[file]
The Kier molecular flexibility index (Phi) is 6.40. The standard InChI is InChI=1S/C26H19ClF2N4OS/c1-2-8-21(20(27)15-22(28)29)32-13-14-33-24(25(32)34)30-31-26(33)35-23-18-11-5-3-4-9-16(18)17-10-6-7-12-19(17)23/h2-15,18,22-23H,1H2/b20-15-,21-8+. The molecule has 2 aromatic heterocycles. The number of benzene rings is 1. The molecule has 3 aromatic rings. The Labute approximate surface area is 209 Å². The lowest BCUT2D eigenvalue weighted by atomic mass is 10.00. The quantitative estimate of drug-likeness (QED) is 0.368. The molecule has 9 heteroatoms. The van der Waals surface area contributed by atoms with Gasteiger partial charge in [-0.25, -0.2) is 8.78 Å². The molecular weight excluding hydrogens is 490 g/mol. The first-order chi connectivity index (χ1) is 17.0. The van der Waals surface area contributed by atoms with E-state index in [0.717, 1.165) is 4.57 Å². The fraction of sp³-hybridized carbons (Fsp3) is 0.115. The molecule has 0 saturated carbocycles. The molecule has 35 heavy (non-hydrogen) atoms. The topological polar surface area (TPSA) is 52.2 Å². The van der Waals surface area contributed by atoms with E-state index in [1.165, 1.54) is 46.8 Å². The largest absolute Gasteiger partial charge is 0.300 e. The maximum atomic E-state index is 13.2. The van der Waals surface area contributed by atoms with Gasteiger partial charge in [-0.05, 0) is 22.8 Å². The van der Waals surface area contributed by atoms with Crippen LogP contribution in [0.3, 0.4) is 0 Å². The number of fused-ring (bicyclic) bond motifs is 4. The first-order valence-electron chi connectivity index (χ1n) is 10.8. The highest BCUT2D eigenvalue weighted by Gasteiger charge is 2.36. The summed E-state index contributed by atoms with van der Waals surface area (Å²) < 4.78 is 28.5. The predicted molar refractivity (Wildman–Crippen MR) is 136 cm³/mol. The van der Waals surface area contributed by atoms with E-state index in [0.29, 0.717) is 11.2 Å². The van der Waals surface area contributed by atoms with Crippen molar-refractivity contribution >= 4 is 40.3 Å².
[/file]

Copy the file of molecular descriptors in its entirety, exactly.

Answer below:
The Kier molecular flexibility index (Phi) is 6.40. The standard InChI is InChI=1S/C26H19ClF2N4OS/c1-2-8-21(20(27)15-22(28)29)32-13-14-33-24(25(32)34)30-31-26(33)35-23-18-11-5-3-4-9-16(18)17-10-6-7-12-19(17)23/h2-15,18,22-23H,1H2/b20-15-,21-8+. The molecule has 2 aromatic heterocycles. The number of benzene rings is 1. The molecule has 3 aromatic rings. The Labute approximate surface area is 209 Å². The lowest BCUT2D eigenvalue weighted by atomic mass is 10.00. The quantitative estimate of drug-likeness (QED) is 0.368. The molecule has 9 heteroatoms. The van der Waals surface area contributed by atoms with Gasteiger partial charge in [-0.25, -0.2) is 8.78 Å². The molecular weight excluding hydrogens is 490 g/mol. The first-order chi connectivity index (χ1) is 17.0. The van der Waals surface area contributed by atoms with E-state index in [0.717, 1.165) is 4.57 Å². The fraction of sp³-hybridized carbons (Fsp3) is 0.115. The molecule has 0 saturated carbocycles. The molecule has 35 heavy (non-hydrogen) atoms. The topological polar surface area (TPSA) is 52.2 Å². The van der Waals surface area contributed by atoms with E-state index in [1.165, 1.54) is 46.8 Å². The largest absolute Gasteiger partial charge is 0.300 e. The maximum atomic E-state index is 13.2. The van der Waals surface area contributed by atoms with Gasteiger partial charge in [-0.05, 0) is 22.8 Å². The van der Waals surface area contributed by atoms with Crippen LogP contribution in [0.3, 0.4) is 0 Å². The number of fused-ring (bicyclic) bond motifs is 4. The first-order valence-electron chi connectivity index (χ1n) is 10.8. The highest BCUT2D eigenvalue weighted by Gasteiger charge is 2.36. The summed E-state index contributed by atoms with van der Waals surface area (Å²) < 4.78 is 28.5. The predicted molar refractivity (Wildman–Crippen MR) is 136 cm³/mol. The van der Waals surface area contributed by atoms with E-state index in [0.29, 0.717) is 11.2 Å². The van der Waals surface area contributed by atoms with Crippen molar-refractivity contribution >= 4 is 40.3 Å².